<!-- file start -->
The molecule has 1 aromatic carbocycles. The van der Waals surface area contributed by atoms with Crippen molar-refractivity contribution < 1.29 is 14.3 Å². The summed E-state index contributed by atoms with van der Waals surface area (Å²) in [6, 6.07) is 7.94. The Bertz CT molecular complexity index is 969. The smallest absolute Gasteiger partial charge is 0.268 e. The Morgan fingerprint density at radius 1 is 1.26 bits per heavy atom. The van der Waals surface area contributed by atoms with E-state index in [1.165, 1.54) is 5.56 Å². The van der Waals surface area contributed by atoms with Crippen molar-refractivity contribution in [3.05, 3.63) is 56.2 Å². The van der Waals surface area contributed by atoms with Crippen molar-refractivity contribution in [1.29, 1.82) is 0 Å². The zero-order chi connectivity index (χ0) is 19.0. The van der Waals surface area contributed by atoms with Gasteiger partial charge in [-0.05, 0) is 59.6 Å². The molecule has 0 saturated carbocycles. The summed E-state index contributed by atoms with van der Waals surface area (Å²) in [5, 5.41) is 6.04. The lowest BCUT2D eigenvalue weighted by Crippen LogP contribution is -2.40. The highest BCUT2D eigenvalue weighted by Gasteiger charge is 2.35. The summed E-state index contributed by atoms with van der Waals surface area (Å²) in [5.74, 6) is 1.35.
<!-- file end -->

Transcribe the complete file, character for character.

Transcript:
The molecule has 1 aromatic carbocycles. The van der Waals surface area contributed by atoms with Crippen molar-refractivity contribution < 1.29 is 14.3 Å². The summed E-state index contributed by atoms with van der Waals surface area (Å²) in [6, 6.07) is 7.94. The Bertz CT molecular complexity index is 969. The smallest absolute Gasteiger partial charge is 0.268 e. The Morgan fingerprint density at radius 1 is 1.26 bits per heavy atom. The van der Waals surface area contributed by atoms with E-state index in [1.165, 1.54) is 5.56 Å². The van der Waals surface area contributed by atoms with Crippen molar-refractivity contribution in [3.05, 3.63) is 56.2 Å². The van der Waals surface area contributed by atoms with Crippen molar-refractivity contribution in [1.29, 1.82) is 0 Å². The zero-order chi connectivity index (χ0) is 19.0. The van der Waals surface area contributed by atoms with Gasteiger partial charge in [-0.05, 0) is 59.6 Å². The molecule has 0 saturated carbocycles. The summed E-state index contributed by atoms with van der Waals surface area (Å²) in [5, 5.41) is 6.04. The lowest BCUT2D eigenvalue weighted by Crippen LogP contribution is -2.40. The highest BCUT2D eigenvalue weighted by Gasteiger charge is 2.35. The summed E-state index contributed by atoms with van der Waals surface area (Å²) in [5.74, 6) is 1.35.